Senator Golden Law Enhancing Amber Alert Capabilities Goes National
Albany- State Senator Martin J. Golden (R-C-I, Brooklyn) today is applauding the national expansion of the AMBER Alert, the public notification system that has helped return over 200 aducted children safely since 1997, which will allow for alerts to be sent to individuals with cell phones or other wireless devices, such as Blackberrys, personal digital assistants, or personal computers in their area.
Senator Golden stated, "I am proud that the country has followed the State of New York in advancing with the times and will now provide for an official notification of a missing child through e-mail and text messaging. The Amber Alert system has given us a strong groundwork on which to build as a society to see that our children remain out of harms way. We have expanded it’s abilities and our nation’s children will be safer because of this capability."
Senator Golden continued, "An official e-mail message will allow so many more people to see and read about a missing child. The more people who know and are on the look out for a missing child, the better the chance that the child will be found safe and unharmed. This new mechanism has fortified our alert and notification plan and will provide greater assistance to law enforcement officials and increase the chances that a child will return home safely."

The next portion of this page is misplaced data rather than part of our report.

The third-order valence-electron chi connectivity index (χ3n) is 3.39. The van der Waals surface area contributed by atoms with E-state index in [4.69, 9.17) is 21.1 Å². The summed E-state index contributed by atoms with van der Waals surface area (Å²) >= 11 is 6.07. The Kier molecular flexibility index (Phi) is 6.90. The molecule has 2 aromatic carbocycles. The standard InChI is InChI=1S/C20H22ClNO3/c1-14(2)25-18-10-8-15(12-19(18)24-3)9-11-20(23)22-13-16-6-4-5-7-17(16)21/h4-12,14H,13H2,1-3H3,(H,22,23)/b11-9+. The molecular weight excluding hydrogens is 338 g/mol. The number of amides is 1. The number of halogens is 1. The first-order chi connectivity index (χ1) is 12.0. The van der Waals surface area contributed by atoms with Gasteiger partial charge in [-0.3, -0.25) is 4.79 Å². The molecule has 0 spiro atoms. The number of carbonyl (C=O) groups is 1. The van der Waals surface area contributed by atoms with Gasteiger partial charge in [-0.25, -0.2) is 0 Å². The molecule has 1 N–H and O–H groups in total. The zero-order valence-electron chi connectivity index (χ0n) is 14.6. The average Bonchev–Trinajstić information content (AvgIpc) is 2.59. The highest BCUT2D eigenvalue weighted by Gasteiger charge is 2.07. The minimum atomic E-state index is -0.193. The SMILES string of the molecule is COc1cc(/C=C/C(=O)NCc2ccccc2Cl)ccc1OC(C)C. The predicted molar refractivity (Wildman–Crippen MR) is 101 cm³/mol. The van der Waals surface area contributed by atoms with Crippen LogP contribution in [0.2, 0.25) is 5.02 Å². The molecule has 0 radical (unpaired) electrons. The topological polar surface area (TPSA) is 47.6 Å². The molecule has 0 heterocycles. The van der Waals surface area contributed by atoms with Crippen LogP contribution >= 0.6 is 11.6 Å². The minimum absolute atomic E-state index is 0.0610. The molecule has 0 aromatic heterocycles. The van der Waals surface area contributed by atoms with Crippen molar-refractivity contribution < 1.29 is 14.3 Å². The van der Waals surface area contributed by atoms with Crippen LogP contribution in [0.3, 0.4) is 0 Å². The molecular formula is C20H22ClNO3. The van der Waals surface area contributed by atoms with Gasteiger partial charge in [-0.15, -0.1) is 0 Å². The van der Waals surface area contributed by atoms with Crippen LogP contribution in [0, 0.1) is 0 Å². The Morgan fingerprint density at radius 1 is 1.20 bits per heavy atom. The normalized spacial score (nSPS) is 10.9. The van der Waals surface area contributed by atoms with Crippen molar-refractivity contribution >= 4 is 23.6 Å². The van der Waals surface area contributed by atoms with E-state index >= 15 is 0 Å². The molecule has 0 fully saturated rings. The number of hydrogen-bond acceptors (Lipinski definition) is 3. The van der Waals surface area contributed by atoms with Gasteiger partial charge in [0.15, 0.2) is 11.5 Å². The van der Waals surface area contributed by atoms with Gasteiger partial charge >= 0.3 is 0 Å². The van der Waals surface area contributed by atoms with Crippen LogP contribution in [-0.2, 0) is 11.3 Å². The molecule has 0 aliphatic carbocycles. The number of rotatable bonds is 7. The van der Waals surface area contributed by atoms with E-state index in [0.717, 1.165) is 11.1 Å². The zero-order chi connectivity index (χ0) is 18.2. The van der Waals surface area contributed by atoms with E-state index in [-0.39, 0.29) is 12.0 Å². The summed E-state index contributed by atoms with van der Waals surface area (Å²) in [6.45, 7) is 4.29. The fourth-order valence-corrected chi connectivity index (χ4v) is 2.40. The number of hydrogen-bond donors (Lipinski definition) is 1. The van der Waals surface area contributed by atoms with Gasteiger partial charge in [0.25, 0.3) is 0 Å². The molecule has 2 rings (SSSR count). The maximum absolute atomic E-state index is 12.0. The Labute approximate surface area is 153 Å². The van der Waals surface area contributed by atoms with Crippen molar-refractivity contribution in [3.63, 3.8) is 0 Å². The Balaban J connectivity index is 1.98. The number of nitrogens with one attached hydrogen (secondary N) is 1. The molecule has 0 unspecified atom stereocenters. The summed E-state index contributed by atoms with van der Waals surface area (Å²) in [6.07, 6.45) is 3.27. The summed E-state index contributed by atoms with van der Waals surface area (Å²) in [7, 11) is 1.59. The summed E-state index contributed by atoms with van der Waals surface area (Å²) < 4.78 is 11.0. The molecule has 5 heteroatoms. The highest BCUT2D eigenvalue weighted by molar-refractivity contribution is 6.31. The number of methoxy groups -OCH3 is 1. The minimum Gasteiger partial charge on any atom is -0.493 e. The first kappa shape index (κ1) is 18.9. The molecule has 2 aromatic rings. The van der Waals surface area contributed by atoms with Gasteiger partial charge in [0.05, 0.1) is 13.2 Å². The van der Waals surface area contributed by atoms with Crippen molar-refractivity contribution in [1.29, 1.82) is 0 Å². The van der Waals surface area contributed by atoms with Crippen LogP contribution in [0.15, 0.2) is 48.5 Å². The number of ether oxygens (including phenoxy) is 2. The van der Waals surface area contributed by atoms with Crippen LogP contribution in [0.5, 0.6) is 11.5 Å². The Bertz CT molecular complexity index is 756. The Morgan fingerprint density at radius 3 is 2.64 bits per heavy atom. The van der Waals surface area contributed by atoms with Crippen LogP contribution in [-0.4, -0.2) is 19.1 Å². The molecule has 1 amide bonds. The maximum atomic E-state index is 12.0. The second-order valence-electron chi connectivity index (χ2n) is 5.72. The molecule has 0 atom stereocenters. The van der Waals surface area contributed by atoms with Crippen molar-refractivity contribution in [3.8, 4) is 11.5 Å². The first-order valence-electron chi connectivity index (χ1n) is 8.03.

Senator Golden led passage of similar legislation in the New York State Legislature which became New York State law last year. Senator Golden was sparked to introduce legislation following a situation where a missing person’s search within his community included personal e-mails with photographs and a description of the missing person. Local residents who received the e-mail questioned the validity of the message and some erased the message for fear it was SPAM mail.
The Amber Alert Plan is named in honor of nine-year old Amber Hagerman who was abducted and brutally murdered in 1996. Spurred by a community outcry over Amber’s tragic death, the Amber Plan was created to serve as a quick and ready response to any child abduction.